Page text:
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Q: explain the different approaches to work with children in the early years has influenced current provision in the uk
A: Generalised aims such as promoting the individual's development and 'fulfilling potential' abound in writing about early years and in the declared aims of national early years education programmes. [ However, in their review of a number of texts on childhood and early education Mitchell and Wild (2004) argue that there is a 'compelling case' that the ways in which children, childhood and
learning are thought about influence the kind of provision that a society makes for its youngest members. For example, Lin-Yan and Feng-Xiaoxia (2005) describe the 'revolution' in ideas (rather than imposed curricular reform) that has occurred over two decades in China and is now influencing practice and discourse about early education there. Bertram and Pascal (2002) point to the tension present in early years provision in Hong Kong between western developmental and constructivist models of curriculum and pedagogy and traditional thinking that sees children as passive recipients and teachers as 'transmitters'. Looking at Korean early educational practice with its emphasis on whole-class teaching and the authority of the teacher Kwon (2003) argues that the Confucian tradition is evident, despite the more recent influence of western thinking. Kwon contrasts this with practice in England, arguing that the focus there on independence and autonomy in early learning reflects the English liberal tradition valuing individual rights. In Europe and North America there is potential for tension between the romantic perspective on childhood (seeing it as a time of innocence that should be protected) and the view that children are competent individuals able to make sense of and benefit from exposure to the world. This tension is perhaps most acutely seen in the debate over the appropriateness of the use of information and communication technologies (and computers in particular) in the playroom (Stephen & Plowman, 2003; Alliance for Childhood, 2004). Support for imaginative play and the use of resources specially designed for use by children is widely, although not universally, shared but some societies favour learning by engaging with real-world tasks and equipment. ]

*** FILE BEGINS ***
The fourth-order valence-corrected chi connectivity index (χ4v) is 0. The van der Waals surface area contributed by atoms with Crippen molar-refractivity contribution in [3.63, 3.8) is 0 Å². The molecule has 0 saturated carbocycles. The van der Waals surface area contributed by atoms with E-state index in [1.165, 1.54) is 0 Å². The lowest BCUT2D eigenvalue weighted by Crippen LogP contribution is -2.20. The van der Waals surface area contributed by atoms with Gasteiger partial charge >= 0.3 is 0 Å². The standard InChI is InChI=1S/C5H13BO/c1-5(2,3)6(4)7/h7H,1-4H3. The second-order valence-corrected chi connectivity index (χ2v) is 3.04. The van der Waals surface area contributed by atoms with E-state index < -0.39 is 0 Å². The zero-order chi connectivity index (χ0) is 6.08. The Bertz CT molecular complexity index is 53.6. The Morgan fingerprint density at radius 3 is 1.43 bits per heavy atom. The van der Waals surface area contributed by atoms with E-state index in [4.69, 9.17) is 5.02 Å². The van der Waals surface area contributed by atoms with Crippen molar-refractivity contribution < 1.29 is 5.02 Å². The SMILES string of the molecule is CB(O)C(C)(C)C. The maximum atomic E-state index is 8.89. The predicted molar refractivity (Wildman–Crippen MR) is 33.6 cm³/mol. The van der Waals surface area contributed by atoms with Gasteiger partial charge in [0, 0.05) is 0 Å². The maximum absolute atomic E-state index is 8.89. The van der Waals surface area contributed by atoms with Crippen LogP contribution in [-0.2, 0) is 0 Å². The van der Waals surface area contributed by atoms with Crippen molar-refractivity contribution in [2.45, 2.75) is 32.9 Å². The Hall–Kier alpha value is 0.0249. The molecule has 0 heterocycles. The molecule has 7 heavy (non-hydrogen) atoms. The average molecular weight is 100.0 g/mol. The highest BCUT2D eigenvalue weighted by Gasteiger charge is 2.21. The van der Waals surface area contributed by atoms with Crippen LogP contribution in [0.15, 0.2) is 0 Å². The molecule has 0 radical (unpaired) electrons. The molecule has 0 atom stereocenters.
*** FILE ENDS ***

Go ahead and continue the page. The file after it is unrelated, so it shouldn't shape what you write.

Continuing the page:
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Asked 6/11/2011 12:12:02 PM
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